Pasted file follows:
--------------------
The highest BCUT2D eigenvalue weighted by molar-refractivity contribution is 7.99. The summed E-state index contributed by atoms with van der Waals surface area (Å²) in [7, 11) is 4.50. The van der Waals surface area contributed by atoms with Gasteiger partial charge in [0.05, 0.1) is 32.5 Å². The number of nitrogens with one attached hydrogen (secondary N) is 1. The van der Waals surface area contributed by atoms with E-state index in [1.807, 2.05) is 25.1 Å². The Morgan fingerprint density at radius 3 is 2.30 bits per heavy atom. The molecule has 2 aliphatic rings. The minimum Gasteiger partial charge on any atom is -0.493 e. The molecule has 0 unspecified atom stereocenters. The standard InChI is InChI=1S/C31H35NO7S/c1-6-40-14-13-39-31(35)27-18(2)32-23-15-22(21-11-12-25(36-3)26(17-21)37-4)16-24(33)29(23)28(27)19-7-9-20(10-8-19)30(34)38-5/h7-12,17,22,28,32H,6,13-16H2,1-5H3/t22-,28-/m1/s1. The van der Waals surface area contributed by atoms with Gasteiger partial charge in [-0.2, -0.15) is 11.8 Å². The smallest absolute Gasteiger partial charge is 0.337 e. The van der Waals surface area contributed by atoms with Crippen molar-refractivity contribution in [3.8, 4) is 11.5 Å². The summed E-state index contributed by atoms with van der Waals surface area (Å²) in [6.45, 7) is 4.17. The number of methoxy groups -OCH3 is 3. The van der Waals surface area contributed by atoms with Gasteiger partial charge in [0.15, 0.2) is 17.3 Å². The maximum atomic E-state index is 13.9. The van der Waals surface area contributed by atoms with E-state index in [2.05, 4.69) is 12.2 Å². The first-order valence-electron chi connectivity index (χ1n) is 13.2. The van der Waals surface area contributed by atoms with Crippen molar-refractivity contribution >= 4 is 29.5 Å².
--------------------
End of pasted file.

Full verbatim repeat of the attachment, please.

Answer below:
The highest BCUT2D eigenvalue weighted by molar-refractivity contribution is 7.99. The summed E-state index contributed by atoms with van der Waals surface area (Å²) in [7, 11) is 4.50. The van der Waals surface area contributed by atoms with Gasteiger partial charge in [0.05, 0.1) is 32.5 Å². The number of nitrogens with one attached hydrogen (secondary N) is 1. The van der Waals surface area contributed by atoms with E-state index in [1.807, 2.05) is 25.1 Å². The Morgan fingerprint density at radius 3 is 2.30 bits per heavy atom. The molecule has 2 aliphatic rings. The minimum Gasteiger partial charge on any atom is -0.493 e. The molecule has 0 unspecified atom stereocenters. The standard InChI is InChI=1S/C31H35NO7S/c1-6-40-14-13-39-31(35)27-18(2)32-23-15-22(21-11-12-25(36-3)26(17-21)37-4)16-24(33)29(23)28(27)19-7-9-20(10-8-19)30(34)38-5/h7-12,17,22,28,32H,6,13-16H2,1-5H3/t22-,28-/m1/s1. The van der Waals surface area contributed by atoms with Gasteiger partial charge in [-0.2, -0.15) is 11.8 Å². The smallest absolute Gasteiger partial charge is 0.337 e. The van der Waals surface area contributed by atoms with Crippen molar-refractivity contribution in [3.8, 4) is 11.5 Å². The summed E-state index contributed by atoms with van der Waals surface area (Å²) in [6.45, 7) is 4.17. The number of methoxy groups -OCH3 is 3. The van der Waals surface area contributed by atoms with Gasteiger partial charge in [0.15, 0.2) is 17.3 Å². The maximum atomic E-state index is 13.9. The van der Waals surface area contributed by atoms with E-state index in [2.05, 4.69) is 12.2 Å². The first-order valence-electron chi connectivity index (χ1n) is 13.2. The van der Waals surface area contributed by atoms with Crippen molar-refractivity contribution >= 4 is 29.5 Å².